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Here is an interesting report and study on crank length: http://bicyclecranklength.blogspot.com/
My first clue that the bearings and cranks were going to be far better than my square taper setup was when I set out to put the pedals on the newly installed integrated cranks and ceramic bb. When I gave the cranks a gentle spin to move the crank into position, it spun several times, where I was expecting it to spin less than one full turn. After I put on my pedals and took my bike out for a ride, I was pleasantly surprised that I could feel the difference. I don’t feel any flex from the cranks when I stand up (I’m 225 lbs.). And because they spin more freely, more of my energy is going to power the drive train. I’m looking forward to putting a pair on my other bike.
Dear Lennard,By the way I am back doing my indoor bike classes.  So first night back is a time trial – all out for 3 min, 12 min recovery then all out for 20 min.  I averaged 406 watts and 294 watts respectively. Bit disappointed in that as it was a bit off my PB which I thought I should beat due to 8 days killing myself in the Pyrenees.  Custom Cramerotti with 180 cranks.  So I ask to do it again 6 days later – this time on my Zinn.  Result 429 watts and 316 watts and a new PB’s. Now not a perfect comp as the first was on a Saturday morning while the second was last Thursday evening but all the same apparatus.  I felt about the same level of exhaustion in both.  I did not think the cranks and the wider bars and the bike fit would make that much difference.  Same bike coach did both – also a fairly tall guy.  He was more shocked than I was.  So there you have it, not very scientific, but for me very real to me none the less.  Looks like another set or two of cranks and wider bars are required for my Serotta, the Cramarreti and maybe the Guru time trial bike.  All the best and thanks for all you do to help us average sized guys take on the Smurfs!  Cheers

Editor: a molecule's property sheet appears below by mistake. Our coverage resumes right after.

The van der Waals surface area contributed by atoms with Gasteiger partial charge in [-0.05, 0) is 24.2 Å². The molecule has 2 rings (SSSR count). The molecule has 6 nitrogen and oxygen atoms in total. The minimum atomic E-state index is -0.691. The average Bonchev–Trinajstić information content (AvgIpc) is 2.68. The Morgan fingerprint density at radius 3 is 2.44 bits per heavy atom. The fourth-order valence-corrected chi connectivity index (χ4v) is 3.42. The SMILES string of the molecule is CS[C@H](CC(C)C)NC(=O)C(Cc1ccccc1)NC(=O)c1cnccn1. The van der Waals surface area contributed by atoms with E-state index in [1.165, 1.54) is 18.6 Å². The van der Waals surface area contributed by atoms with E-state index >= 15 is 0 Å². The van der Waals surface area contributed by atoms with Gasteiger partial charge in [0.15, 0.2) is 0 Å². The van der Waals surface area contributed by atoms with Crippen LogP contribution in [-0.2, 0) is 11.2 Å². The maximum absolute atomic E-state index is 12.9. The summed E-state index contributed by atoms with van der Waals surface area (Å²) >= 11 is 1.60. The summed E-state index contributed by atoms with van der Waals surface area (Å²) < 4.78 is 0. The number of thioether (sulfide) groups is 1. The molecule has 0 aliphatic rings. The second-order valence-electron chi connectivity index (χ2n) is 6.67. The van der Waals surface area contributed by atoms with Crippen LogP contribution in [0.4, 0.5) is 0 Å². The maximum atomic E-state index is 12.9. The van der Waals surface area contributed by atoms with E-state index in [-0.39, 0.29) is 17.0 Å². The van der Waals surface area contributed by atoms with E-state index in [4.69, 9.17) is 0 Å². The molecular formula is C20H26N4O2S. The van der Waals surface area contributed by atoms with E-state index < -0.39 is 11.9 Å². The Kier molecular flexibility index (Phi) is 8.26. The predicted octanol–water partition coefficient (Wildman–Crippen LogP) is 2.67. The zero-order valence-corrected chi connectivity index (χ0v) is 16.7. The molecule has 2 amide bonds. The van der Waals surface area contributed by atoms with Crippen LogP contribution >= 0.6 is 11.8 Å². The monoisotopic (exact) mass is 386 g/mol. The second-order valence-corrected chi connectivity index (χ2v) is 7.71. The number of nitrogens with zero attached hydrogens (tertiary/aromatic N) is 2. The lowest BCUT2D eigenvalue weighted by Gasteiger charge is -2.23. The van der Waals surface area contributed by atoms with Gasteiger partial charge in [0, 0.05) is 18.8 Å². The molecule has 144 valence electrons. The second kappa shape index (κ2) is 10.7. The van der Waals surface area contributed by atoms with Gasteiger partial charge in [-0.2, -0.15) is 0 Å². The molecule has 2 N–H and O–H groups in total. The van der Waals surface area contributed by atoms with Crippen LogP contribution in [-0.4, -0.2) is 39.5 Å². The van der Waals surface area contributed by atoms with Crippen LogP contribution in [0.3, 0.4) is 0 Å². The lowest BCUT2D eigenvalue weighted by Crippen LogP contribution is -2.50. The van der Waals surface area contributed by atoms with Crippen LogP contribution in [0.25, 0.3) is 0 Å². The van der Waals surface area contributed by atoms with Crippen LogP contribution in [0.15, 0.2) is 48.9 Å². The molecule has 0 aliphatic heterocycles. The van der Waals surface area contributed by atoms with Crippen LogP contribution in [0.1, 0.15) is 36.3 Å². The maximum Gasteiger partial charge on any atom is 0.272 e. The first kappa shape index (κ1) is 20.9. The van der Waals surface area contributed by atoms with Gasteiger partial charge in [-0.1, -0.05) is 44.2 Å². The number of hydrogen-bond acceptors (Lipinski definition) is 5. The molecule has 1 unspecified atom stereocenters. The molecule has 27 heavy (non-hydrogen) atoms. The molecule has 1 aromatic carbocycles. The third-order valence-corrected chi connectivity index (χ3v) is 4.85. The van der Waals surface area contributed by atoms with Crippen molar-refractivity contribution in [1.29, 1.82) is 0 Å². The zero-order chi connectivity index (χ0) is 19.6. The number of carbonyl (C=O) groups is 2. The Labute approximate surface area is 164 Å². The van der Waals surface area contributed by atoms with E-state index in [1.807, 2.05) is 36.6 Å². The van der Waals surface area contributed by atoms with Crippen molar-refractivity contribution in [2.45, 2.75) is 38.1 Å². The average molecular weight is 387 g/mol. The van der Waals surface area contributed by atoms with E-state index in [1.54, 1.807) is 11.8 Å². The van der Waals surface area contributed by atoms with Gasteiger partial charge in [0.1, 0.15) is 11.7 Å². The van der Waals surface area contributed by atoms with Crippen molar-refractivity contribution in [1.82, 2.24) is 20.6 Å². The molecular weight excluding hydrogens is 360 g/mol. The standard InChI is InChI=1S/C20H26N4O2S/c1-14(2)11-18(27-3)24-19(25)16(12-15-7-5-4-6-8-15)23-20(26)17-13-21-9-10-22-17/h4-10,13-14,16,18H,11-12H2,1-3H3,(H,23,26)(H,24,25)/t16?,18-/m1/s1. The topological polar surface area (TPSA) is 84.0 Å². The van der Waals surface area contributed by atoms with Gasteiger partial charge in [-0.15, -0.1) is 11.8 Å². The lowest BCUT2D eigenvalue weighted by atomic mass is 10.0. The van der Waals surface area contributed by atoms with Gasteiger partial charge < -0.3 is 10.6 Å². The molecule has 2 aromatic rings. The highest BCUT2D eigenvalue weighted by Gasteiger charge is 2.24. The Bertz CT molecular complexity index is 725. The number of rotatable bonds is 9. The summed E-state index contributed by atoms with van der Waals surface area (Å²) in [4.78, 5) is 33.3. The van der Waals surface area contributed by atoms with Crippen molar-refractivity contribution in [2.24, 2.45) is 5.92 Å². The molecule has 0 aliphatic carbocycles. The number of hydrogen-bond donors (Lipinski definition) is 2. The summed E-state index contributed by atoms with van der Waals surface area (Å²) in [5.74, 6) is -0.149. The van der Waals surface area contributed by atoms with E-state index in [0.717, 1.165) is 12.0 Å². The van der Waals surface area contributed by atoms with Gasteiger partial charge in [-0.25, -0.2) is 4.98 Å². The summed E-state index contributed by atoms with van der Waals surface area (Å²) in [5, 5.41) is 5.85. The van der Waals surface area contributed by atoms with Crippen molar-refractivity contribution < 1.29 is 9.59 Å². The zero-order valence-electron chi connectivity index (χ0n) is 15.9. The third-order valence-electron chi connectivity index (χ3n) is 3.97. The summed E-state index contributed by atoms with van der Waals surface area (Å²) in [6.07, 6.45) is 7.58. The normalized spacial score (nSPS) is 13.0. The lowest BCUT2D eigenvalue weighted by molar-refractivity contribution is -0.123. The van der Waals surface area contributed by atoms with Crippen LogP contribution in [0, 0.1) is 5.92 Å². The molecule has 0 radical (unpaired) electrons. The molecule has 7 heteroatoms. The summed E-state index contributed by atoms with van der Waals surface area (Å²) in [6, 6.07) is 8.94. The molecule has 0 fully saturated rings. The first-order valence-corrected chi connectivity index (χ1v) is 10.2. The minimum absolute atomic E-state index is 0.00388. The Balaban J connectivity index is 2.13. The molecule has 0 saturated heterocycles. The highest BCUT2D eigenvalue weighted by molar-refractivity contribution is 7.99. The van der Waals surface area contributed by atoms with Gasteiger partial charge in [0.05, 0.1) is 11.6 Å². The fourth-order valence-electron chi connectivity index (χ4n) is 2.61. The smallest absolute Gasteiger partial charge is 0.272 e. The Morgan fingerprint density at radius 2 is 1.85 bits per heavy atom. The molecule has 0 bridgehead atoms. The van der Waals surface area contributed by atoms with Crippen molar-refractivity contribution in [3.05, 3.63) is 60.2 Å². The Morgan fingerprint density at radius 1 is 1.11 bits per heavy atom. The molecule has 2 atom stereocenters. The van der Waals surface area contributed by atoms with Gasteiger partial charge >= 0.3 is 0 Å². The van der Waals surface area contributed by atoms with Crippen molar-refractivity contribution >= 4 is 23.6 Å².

Zinn Proportional Length Cranks. I’d say the proportional length cranks are the single biggest things that have changed my cycling ability.  Was a bit of a leap of faith – and I was certainly very worried about stepping outside the cycling norm.  But I couldn’t be happier with the result.Climbing is way way better with the proportional cranks.  When my bike was being shipped to NZ – I went out to a local climb and on my old bike – and broke my record for climbing that hill.  A couple of weeks later on my Zinn with 210mm cranks – I broke that record by a whopping 44seconds  – which over a 2km climb is massive.

And that was really before I’d had a chance to get fully accustomed to the proportional cranks.

The thing that surprised my about the cranks however was the difference it made when racing.  I belong to a club and race regularly – and the thing that was immediately noticeable was that the accelerations that used to catch me out – were no longer a problem.  It meant a whole lot of energy saved over a race – as I was no longer struggling after corners or slight rises, to get back onto the peleton.  This meant that within a few weeks of getting the long cranks – I was able to jump a couple of race grades!!  (break 3 to break)

This was a bit of a revelation – and turned a few heads – especially from the people who were sceptical about the whole idea of proportional length cranks.

I’ve had the bike for 18months now and my love affair with the long cranks hasn’t diminished.

I’ve been getting into Time Trialling in the last year – and the long cranks certainly mean I can get on top of a big gear and stay there.  I recently came 6th in the NZ club national champs with a very competitive time (averaging 41.5km/hr over a 25km course).  The cool thing was – I was the only one there on a road bike with clip on aero bars – everyone else in my grade was on TT bikes with all the bling.  So the long cranks effectiveness shone through again – and turned a few heads.  Podium next year…